“Texas fight! Texas fight, yea Texas fight!” Thousands of Longhorn fans sing this line at University of Texas sporting events, but do most of them know how the proud traditions of UT got their start? Probably not. Below you’ll read about the history behind some of the things that make life at UT so special—and some interesting facts that you probably didn’t know about. Go horns!
Bevo—Bevo first appeared at Texas football games in 1916, when he arrived at halftime during the Thanksgiving Day game against Texas A&M, but the origin of his name remains a bit hazy. One theory is that Texas A&M fans branded the mascot 13-0 after shutting out the University of Texas in a football matchup the previous year. Supposedly, UT students changed the brand to “Bevo” to avoid embarrassment. The Longhorn was indeed branded 13-0, but that’s about all that can be proven.
After Texas won that game against the Aggies in 1916, The Alcalde was rushed to press to spread the news. The Alcalde editor, Ben Dyer, commented on the new Longhorn: “His name is Bevo. Long may he reign!” Most think Dyer called the Longhorn Bevo because of a non-alcoholic beer introduced that year by Anheuser-Busch called Bevo. Another school of thought, headed by Dan Zabcik, credits a series of comic strips by Gus Mater in the early 1900’s, which featured monkeys named for their personality traits but with an o at the end. The fad then became to nickname friends in the same way, by adding an o. “Beeve” is the plural of “beef” or a slang term for cattle bound for the dinner table, so “Bevo” seems logical.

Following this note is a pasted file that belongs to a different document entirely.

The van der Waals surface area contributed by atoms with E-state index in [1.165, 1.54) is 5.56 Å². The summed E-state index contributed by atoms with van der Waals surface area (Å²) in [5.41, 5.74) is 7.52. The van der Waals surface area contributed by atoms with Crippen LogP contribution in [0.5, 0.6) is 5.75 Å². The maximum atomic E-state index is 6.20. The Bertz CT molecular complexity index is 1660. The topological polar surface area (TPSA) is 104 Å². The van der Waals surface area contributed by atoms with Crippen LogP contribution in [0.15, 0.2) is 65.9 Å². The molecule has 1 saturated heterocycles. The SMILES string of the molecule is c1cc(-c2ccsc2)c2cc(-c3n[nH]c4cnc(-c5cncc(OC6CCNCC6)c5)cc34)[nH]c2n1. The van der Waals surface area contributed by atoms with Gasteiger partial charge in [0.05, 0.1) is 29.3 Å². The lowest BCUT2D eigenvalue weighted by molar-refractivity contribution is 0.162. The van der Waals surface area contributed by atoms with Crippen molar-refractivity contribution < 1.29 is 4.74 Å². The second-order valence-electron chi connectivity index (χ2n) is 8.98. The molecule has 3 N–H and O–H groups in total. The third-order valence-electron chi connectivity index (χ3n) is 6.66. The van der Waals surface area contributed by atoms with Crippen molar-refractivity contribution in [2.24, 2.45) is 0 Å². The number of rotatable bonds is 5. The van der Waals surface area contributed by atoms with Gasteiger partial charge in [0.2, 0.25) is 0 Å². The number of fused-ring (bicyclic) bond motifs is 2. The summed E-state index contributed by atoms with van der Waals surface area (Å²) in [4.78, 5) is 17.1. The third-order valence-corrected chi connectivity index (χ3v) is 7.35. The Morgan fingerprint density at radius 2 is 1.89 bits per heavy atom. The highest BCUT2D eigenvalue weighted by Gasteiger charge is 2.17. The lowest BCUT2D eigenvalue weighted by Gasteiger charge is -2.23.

Hook ‘em Horns —Cheerleader Harley Clark introduced the hand signal before a game against Texas Christian University in 1955.
Hex Rally —Each year thousands of students gather to light candles on the steps of the Main Building before the Texas A&M game to put a hex on the longtime rival. The tradition started after a group of UT students asked a fortune teller to end a Longhorn losing streak by putting a curse on the Aggies. UT won the game, so the practice remains in place.
Pig Bellmont —Bevo may be the familiar face of Longhorn sports, but the first mascot came in a much smaller package, a dog named Pig Bellmont. Pig was born in Houston in 1914 and brought to Austin by L. Theo Bellmont, a co-founder of the Southwest Athletic Conference and Texas’ first athletic director. Pig got his name from football center Gus “Pig” Dittmar, known for his ability to slip through defensive lines “like a greased pig.” Pig charmed the University of Texas community until his death in 1923, a few days after being hit by a Model T. Hundreds came to pay their last respects, and the Longhorn band led the funeral procession.
UT officially made the school’s colors orange and white in 1900.
The Tower is 307 feet tall and constructed of Bedford, Indiana, limestone.
UT’s first football game was in 1893.
The College of Liberal Arts is the largest college at UT.
The seating capacity at Darrell K Royal-Texas Memorial Stadium is 80,082.
The first game between UT and Texas A&M was held in 1894.